Humour: Only one rupee!?

What's the value of one rupee? That depends on when you ask

I recall the girl I was in 1962 and relive the magical moment when, in a small section of a spacious schoolyard, I pounced on a precious piece of purple paper.

"Please give me something for my moneybox,” said Gabriel with a winsome smile. He spoke with the confidence of a seven-year-old who has firm faith in the scriptural dictum, ‘Ask and it will be given to you.’

It was a routine request. My husband and I have been encouraging our grand-nephew to save towards the imaginative items that he yearns to possess (a drone helicopter and a fishing boat among them). Consequently, whenever Gabriel visits us, we augment his funds.

Delving into my handbag for a 10-rupee note, I fished out one rupee! I held it out to Gabriel, who looked at the coin as if it were counterfeit currency from the board game Monopoly. In a derisive tone, he exclaimed, “Only one rupee!”

“Gabriel,” I said gently, drawing him close to me, “Do you know that even when I was older than you, my pocket money was just one rupee a week?” If I had hoped to appease the little fellow, I was disappointed. His face wore the aggrieved expression of one who is reluctantly related to a disadvantaged dinosaur.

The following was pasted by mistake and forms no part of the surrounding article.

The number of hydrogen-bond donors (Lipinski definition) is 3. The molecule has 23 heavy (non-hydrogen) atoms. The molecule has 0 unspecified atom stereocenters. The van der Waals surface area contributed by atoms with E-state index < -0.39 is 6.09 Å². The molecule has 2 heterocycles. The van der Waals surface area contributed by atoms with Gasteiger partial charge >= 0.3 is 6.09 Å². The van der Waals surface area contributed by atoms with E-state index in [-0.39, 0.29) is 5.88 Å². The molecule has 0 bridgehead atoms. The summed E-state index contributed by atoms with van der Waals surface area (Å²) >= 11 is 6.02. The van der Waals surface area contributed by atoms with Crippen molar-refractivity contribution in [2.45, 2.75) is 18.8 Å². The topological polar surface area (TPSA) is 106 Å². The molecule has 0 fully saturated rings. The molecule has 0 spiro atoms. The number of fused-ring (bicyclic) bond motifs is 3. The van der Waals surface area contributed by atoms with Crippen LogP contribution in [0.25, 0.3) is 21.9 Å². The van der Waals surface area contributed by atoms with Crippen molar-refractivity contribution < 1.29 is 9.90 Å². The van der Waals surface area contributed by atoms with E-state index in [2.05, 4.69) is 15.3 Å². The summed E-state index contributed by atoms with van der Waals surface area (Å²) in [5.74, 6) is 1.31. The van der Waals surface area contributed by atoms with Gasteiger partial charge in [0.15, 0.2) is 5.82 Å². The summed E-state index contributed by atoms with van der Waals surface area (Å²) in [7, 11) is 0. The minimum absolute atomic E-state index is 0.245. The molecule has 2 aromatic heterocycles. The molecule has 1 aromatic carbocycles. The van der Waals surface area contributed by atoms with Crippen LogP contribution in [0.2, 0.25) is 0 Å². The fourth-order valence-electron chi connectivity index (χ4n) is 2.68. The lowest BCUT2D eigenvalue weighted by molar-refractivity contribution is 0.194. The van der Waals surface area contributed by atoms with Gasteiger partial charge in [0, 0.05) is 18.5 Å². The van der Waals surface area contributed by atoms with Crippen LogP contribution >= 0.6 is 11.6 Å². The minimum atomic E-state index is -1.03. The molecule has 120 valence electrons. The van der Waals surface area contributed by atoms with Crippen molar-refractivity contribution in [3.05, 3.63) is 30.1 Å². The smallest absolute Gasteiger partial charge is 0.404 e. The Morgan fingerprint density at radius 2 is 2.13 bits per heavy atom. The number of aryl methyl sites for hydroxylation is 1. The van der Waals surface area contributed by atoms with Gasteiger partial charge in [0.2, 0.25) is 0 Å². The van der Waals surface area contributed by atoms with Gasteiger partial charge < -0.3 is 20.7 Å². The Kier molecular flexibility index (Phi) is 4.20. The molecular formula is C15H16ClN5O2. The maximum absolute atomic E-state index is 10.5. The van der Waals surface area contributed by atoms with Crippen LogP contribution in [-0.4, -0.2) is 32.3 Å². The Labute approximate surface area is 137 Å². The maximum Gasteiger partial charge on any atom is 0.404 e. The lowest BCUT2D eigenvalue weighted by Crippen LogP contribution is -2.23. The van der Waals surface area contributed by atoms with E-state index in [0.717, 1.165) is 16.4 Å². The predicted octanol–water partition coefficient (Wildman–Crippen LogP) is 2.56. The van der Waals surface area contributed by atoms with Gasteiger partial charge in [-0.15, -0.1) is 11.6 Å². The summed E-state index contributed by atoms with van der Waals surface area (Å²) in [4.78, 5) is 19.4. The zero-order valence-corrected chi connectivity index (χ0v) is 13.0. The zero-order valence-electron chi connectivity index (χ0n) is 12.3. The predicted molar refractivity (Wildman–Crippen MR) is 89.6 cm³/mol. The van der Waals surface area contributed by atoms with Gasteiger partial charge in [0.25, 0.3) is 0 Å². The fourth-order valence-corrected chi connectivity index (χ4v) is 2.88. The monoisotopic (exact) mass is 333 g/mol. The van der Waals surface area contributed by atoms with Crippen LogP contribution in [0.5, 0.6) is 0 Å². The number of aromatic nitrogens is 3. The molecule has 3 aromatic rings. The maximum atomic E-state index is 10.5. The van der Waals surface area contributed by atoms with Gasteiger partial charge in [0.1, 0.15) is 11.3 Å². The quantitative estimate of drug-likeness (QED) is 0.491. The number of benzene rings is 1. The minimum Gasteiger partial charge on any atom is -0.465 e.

After Gabriel had left (placated by the promise of presents), I thought about the sum he had scorned. There was a time, several decades ago, when it held plentiful purchasing power, at least for a child. I especially recollect an occasion when I was thrilled to acquire it. Attending a wedding in Madras (not Chennai then), I was staying with my family at a school (closed for the summer holidays) that had been arranged for the guests. Crossing a quadrangle, I chanced upon a one-rupee note!

In his poem 'Memorabilia', Robert Browning describes his delight at discovering an eagle’s feather on a vast expanse of land. The incident held such significance for him that he never forgot the ‘hand’s breadth’ of the moor where he had found it. I have been teaching that poem for years and whenever I read it, I travel back in memory.

I recall the girl I was in 1962 and relive the magical moment when, in a small section of a spacious schoolyard, I pounced on a precious piece of purple paper. If I wish to share this story with Gabriel, I may have to pay him to listen. What will he regard as reasonable remuneration for granting me his attention?

Definitely more than one rupee!

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